APAC Markets Improving Trade Relations
Australian, Argentinean and Japanese markets open up as improving trade and economic activity bolster business confidence, finds Frost & Sullivan.
Rest of world (RoW) economies are expected to grow moderately in the second half of 2015 as key indicators begin to show promise. While improving trade relations and higher economic activity sustain Australia, Argentina and Japan, the future of South Korea's export-driven economy appears bleak.
The trade and investment environment appears to be bullish in Australia owing to the free trade agreement signed with China. This deal will open up both inter-dependent markets, curtail tariffs considerably, and enforce further concessions in the next ten years.
"The agreement will strengthen Australia's flagging mining industry as well as reinforce the country's external sector through increasing exports," said Frost & Sullivan Emerging Market Innovation Senior Research Analyst Krishanu Banerjee. "In addition, Chinese companies willing to invest in Australia can benefit from this deal."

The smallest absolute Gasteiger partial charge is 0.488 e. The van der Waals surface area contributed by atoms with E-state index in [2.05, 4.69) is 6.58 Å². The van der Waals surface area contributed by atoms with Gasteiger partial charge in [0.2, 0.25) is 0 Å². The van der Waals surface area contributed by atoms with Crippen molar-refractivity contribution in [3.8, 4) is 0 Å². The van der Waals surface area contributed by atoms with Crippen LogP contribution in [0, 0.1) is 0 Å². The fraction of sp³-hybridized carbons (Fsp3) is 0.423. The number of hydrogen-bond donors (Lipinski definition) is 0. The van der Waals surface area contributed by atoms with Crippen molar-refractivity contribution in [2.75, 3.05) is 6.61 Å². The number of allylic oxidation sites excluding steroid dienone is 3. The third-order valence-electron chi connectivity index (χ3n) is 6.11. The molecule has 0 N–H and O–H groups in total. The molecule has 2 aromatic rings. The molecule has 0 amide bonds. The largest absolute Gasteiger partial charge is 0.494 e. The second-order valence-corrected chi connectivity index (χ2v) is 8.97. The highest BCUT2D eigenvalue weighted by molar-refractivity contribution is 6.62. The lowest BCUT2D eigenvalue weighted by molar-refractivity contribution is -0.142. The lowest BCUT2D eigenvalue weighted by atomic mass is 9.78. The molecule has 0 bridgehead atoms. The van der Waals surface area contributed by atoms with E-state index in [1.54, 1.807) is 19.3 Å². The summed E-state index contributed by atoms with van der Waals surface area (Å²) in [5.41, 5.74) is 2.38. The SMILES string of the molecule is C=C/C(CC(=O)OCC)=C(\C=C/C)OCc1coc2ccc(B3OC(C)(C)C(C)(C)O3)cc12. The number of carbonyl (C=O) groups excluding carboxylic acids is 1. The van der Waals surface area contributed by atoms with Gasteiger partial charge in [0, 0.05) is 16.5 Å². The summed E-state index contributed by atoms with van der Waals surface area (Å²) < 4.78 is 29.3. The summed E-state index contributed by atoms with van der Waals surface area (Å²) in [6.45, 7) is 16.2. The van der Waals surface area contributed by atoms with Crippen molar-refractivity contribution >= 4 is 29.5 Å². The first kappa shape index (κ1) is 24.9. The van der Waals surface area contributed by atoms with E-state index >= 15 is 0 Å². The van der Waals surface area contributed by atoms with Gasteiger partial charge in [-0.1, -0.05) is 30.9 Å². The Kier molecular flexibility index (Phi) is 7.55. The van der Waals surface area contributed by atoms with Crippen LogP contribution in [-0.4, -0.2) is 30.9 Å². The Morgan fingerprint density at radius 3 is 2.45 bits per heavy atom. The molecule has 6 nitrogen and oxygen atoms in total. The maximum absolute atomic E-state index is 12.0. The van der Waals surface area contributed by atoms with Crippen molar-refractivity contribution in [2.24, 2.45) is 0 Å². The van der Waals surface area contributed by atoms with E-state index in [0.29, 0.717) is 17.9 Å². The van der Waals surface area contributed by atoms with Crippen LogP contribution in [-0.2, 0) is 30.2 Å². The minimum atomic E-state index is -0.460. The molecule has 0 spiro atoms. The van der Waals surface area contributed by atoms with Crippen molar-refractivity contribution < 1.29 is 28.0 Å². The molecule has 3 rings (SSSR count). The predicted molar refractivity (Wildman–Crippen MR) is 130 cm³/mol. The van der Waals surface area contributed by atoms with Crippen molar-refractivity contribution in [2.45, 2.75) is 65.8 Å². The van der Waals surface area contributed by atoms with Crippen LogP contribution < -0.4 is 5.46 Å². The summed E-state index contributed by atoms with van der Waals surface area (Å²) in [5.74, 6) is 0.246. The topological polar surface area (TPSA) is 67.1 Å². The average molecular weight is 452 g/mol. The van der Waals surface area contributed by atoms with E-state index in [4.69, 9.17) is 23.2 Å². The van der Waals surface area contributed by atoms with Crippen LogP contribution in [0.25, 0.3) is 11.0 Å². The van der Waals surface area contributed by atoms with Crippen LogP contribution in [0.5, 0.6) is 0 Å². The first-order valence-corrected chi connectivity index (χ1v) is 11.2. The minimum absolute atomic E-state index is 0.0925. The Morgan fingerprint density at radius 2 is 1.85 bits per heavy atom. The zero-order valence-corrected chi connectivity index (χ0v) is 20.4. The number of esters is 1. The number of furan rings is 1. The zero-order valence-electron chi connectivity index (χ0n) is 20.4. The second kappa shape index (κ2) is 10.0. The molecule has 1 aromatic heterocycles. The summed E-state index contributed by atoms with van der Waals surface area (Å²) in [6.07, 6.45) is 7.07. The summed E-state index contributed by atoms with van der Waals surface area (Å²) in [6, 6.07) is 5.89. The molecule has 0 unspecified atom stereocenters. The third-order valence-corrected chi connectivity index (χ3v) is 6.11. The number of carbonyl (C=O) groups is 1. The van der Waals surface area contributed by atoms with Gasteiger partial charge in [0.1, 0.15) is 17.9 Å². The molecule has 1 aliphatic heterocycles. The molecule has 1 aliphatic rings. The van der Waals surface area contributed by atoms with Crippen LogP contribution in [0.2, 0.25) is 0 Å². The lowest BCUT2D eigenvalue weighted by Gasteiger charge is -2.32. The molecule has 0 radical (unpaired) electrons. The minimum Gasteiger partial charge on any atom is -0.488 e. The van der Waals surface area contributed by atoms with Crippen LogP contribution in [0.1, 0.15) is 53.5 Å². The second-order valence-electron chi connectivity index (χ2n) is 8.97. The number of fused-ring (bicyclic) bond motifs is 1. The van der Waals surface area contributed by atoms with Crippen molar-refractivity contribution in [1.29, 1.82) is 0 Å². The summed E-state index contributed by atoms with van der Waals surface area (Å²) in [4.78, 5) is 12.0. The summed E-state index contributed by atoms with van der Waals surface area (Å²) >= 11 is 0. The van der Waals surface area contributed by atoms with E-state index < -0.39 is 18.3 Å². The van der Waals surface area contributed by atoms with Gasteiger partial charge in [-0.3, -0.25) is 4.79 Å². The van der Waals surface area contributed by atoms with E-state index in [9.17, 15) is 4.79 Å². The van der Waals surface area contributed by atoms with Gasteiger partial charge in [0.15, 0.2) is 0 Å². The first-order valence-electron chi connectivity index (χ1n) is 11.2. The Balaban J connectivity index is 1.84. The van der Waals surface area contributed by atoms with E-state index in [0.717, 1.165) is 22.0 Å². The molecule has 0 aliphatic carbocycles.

The Japanese economy is also bouncing back as a growing gross domestic product (GDP) signals the revival of labour market conditions. A low unemployment rate and strengthening business confidence will buoy development in the country.
Consumers and investors in Argentina too are optimistic in anticipation of imminent policy changes following the October 2015 presidential elections. Low global oil prices will render imports cheaper and a depreciating yen will allow the country to briskly curtail its trade deficit.
However, the outlook for South Korea remains gloomy. A relatively weaker Euro and Japanese yen continue to dampen the performance of South Korea's export-driven economy. Restrained external demand from China is hampering consumer and business sentiments.
"The government has introduced a stimulus package to support waning exports," noted Banerjee.
"Nonetheless, the immediate outlook for South Korea remains uncertain as investors adopt the wait-and-watch approach rather than taking the plunge."